“Wait here until I unlock the car,” Ryo told his foster son, wishing his car had remote central locking. “You won’t get so wet that way.” Pulling up the hood of his coat, Ryo got his keys ready and plunged out into the rain, taking the stoop steps in two strides and splashing his way to his car at the kerb. Bikky followed as soon as Ryo had the doors open, diving into the back seat. Ryo slid behind the wheel and pushed his hood back. Firing up the engine, he turned the windscreen wipers and the headlights on; it wasn’t quite as dark out as it had been earlier, but visibility was still very poor. Nobody in their right mind would try to drive in such conditions without lights.
The drive to the school was made in silence, Ryo busy concentrating on the road ahead and the other traffic while Bikky peered out the side window at the water flowing past, but just as they pulled up in front of the school the rain eased off and the sky grew lighter, the clouds starting to break apart, allowing weak sunlight to filter through.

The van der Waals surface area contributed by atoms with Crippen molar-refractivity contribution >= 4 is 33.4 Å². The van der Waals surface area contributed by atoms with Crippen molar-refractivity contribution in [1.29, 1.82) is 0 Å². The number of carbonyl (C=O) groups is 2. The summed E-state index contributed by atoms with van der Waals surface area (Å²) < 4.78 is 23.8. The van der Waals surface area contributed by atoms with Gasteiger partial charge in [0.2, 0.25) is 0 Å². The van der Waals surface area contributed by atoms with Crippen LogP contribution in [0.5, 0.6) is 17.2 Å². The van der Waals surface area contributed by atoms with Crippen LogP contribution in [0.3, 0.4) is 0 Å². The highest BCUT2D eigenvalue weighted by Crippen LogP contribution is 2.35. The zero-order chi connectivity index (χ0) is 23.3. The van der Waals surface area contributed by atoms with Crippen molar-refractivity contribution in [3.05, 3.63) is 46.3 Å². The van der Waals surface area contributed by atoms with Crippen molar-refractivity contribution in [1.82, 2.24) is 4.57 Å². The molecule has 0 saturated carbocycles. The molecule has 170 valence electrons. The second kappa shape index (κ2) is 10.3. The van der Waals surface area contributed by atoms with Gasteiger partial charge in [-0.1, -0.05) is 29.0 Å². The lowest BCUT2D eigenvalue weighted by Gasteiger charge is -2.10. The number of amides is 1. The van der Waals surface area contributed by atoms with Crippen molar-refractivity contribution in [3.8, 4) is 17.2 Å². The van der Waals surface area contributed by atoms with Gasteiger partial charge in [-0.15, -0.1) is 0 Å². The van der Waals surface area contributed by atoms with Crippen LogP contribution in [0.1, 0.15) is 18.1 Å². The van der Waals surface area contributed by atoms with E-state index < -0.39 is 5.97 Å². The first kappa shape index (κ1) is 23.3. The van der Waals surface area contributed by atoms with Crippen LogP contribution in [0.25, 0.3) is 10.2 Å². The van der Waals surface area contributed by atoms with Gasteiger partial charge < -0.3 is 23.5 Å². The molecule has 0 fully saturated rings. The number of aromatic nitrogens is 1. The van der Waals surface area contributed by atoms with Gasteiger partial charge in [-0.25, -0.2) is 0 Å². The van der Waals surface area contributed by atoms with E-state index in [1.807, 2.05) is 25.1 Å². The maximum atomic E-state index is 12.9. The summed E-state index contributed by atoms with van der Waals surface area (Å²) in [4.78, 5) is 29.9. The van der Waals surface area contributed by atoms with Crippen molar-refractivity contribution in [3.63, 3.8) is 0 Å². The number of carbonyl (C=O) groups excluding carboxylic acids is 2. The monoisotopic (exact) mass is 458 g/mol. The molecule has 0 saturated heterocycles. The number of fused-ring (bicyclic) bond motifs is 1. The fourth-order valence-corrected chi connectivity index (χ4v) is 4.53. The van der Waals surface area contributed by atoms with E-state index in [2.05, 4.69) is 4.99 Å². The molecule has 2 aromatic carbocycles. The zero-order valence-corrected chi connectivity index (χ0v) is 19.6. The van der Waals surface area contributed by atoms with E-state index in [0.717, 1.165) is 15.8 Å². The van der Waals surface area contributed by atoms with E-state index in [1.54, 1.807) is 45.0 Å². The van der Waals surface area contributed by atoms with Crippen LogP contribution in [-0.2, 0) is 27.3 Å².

“It’s stopped raining!” Bikky threw the car door open and slid out, looking up at the sky, eyes wide with amazement at the miraculous turn of events.
“Don’t get your hopes up, Biks; it’s not going to last, we’re just in the eye of the storm.” Nevertheless, Ryo stood beside his foster son, drinking in the sunlight and the glimpses of blue sky visible through the tattered streamers of cloud. Even a brief respite from the storm was welcome. Before long the wind and rain would return and conditions would be a bad as before, but by then Ryo hoped to be safe and dry in the squad room. “You should get inside. Got everything?”
“Yep!” Bikky dragged his book bag out of the car. “Thanks for the ride. See you tonight, Ryo!”
“Have a good day.” Ryo ruffled the boy’s unruly blond hair and watched as he ran up the path towards the main school building, disappearing through the doors.
Getting back in the car and starting it up again, Ryo turned in the direction of the 27th precinct, keeping one eye on the sky. If he could just beat the return of the rain, reserve his dry clothes for when he really needed them… He wasn’t naïve enough to imagine New York’s criminals would take the day off on account of the weather; at some point today he was going to get a whole lot wetter than he’d like, but not just yet. As he drove though the puddles he smiled to himself; this wasn’t so bad, it was even kinda pretty, the drops of water clinging to everything twinkling like fairy lights. It was amazing the way a little splash of sunlight could lift the spirits, even on the stormiest days.